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Search for native plants by scientific name, common name or family. If you are not sure what you are looking for, try the Combination Search or our Recommended Species lists.

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Pinus contorta (Lodgepole pine)
Loughmiller, Campbell and Lynn

Pinus contorta

Pinus contorta Douglas ex Loudon

Lodgepole Pine, Beach Pine, Pino De San Pedro Martir

Pinaceae (Pine Family)


USDA Symbol: pico

USDA Native Status: L48 (N), AK (N), CAN (N)

Lodgepole pine or beach pine is a small pine that grows quickly to 20 ft. and may reach from 30 - 150 feet at maturity, depending on variety. It has a crooked, windswept, dense habit and dark-green needles. Mature bark is red-brown and scaly. Cones are small, numerous and slow to open. Widely distributed pine that may grow tall with narrow, dense, conical crown, or remain small with broad, rounded crown; 3 geographic varieties.

Lodgepole Pine is one of the most widely distributed New World pines and the only conifer native in both Alaska and Mexico. Its name refers to the use by American Indians of the slender trunks as poles for their conical tents or teepees. Shore Pine (var. contorta), the Pacific Coast variety, is a small tree with spreading crown, thick, furrowed bark, short leaves, and oblique cones pointing backward, opening at maturity but remaining attached. Sierra Lodgepole Pine (var. murrayana (Grev. & Balf.) Engelm.), of the Cascade Mountains of southwestern Washington and western Oregon, the Sierra Nevada of central California, and south to northern Baja California, is a tall, narrow tree with thin, scaly bark, relatively broad leaves, and symmetrical, lightweight cones opening at maturity and shedding within a few years. Lodgepole Pine or Rocky Mountain Lodgepole Pine (var. latifolia Engelm.), of the Rocky Mountain region, is a tall, narrow tree with thin, scaly bark, long needles, and cones often oblique and pointing outward. This variety is adapted to forest fires, often with cones that remain tightly closed on the trees many years until a fire destroys the forest. When the heat causes the cones to open, the seeds fall to the bare ground to begin a new forest. This variety is also able to reproduce without fire, and in some areas most of the trees release their seeds without the heat of fire.


From the Image Gallery

6 photo(s) available in the Image Gallery

Plant Characteristics

Duration: Perennial
Habit: Tree
Leaf Retention: Evergreen
Leaf Arrangement: Fascicled
Leaf Complexity: Simple
Leaf Shape: Linear
Breeding System: Flowers Unisexual , Monoecious
Fruit Type: Cone
Size Notes: Up to about 150 feet tall. Some varieties much shorter.
Leaf: Green

Bloom Information

Bloom Color: Yellow
Bloom Time: Jun


USA: AK , CA , CO , ID , MT , NV , OR , SD , UT , WA , WY
Canada: AB , SK
Native Distribution: Coast from northern Baja California in the south to Alaska in the north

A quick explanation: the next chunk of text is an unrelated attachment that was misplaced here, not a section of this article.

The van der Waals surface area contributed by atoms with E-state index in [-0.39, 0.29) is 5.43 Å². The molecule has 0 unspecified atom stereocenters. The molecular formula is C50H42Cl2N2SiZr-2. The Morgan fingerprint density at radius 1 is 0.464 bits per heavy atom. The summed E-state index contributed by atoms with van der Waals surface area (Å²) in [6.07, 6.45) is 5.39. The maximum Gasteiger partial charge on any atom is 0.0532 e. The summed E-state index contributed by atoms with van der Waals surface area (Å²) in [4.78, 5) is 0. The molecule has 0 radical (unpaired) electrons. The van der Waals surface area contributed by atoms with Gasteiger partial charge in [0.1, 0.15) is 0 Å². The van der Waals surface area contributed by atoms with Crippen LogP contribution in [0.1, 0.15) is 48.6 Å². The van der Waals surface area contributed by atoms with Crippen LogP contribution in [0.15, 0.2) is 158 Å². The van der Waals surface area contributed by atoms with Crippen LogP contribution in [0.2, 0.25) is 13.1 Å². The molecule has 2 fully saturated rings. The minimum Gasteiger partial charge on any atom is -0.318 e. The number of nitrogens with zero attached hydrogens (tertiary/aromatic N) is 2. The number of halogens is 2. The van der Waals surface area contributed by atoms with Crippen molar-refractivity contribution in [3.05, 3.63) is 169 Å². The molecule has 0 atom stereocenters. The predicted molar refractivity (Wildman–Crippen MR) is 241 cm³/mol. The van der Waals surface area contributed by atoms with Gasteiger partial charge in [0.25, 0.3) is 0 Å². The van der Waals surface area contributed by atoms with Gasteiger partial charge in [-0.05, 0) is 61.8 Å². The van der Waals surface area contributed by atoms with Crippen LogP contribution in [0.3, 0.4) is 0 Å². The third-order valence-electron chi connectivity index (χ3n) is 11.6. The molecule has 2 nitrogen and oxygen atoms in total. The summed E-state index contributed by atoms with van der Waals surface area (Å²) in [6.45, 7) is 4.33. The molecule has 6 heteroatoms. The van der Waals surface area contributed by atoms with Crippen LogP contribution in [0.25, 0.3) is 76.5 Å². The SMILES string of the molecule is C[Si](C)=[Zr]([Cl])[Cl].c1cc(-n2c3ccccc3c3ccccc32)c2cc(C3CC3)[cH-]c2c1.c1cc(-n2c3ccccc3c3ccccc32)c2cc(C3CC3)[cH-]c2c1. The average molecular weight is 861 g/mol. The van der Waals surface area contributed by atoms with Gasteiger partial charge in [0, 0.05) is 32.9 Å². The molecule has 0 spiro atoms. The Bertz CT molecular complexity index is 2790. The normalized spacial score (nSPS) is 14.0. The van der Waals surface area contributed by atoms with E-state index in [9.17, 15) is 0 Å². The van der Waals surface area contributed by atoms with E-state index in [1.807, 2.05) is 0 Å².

Native Habitat: Low elevation, coastal areas

Growing Conditions

Water Use: Medium
Light Requirement: Sun
Soil Moisture: Dry
CaCO3 Tolerance: High
Soil Description: Rocky soils.
Conditions Comments: Beach pine is not particularly drought tolerant. It is fast growing and tolerates salt spray, high winds and sterile dune soils.

Butterflies and Moths of North America (BAMONA)

Western Pine Elfin
(Callophrys eryphon)

Larval Host
Learn more at BAMONA


Description: Easily propagated by seed.
Seed Collection: Older, unopened cones will release their seeds if stored in a warm, dry place.
Seed Treatment: Pretreatment is usually not necessary, but germination of seeds exhibiting dormancy can be hastened by 1 month cold stratification.
Commercially Avail: yes

Find Seed or Plants

Find seed sources for this species at the Native Seed Network.

View propagation protocol from Native Plants Network.

National Wetland Indicator Status

This information is derived from the U.S. Army Corps of Engineers National Wetland Plant List, Version 3.1 (Lichvar, R.W. 2013. The National Wetland Plant List: 2013 wetland ratings. Phytoneuron 2013-49: 1-241). Click here for map of regions.

From the National Organizations Directory

According to the species list provided by Affiliate Organizations, this plant is on display at the following locations:

Native Seed Network - Corvallis, OR


Bibref 1186 - Field Guide to Moths of Eastern North America (2005) Covell, C.V., Jr.
Bibref 1185 - Field Guide to Western Butterflies (Peterson Field Guides) (1999) Opler, P.A. and A.B. Wright

Search More Titles in Bibliography

Web Reference

Webref 3 - Flora of North America (2014) Missouri Botanical Garden, St. Louis, MO & Harvard University Herbaria, Cambridge, MA.

From the Archive

Wildflower Newsletter 1984 VOL. 1, NO.4 - Lady Bird Heartened by Progress, Horticultural Society Annual Meeting Held, Dire...

Additional resources

USDA: Find Pinus contorta in USDA Plants
FNA: Find Pinus contorta in the Flora of North America (if available)
Google: Search Google for Pinus contorta


Record Modified: 2022-10-07
Research By: TWC Staff

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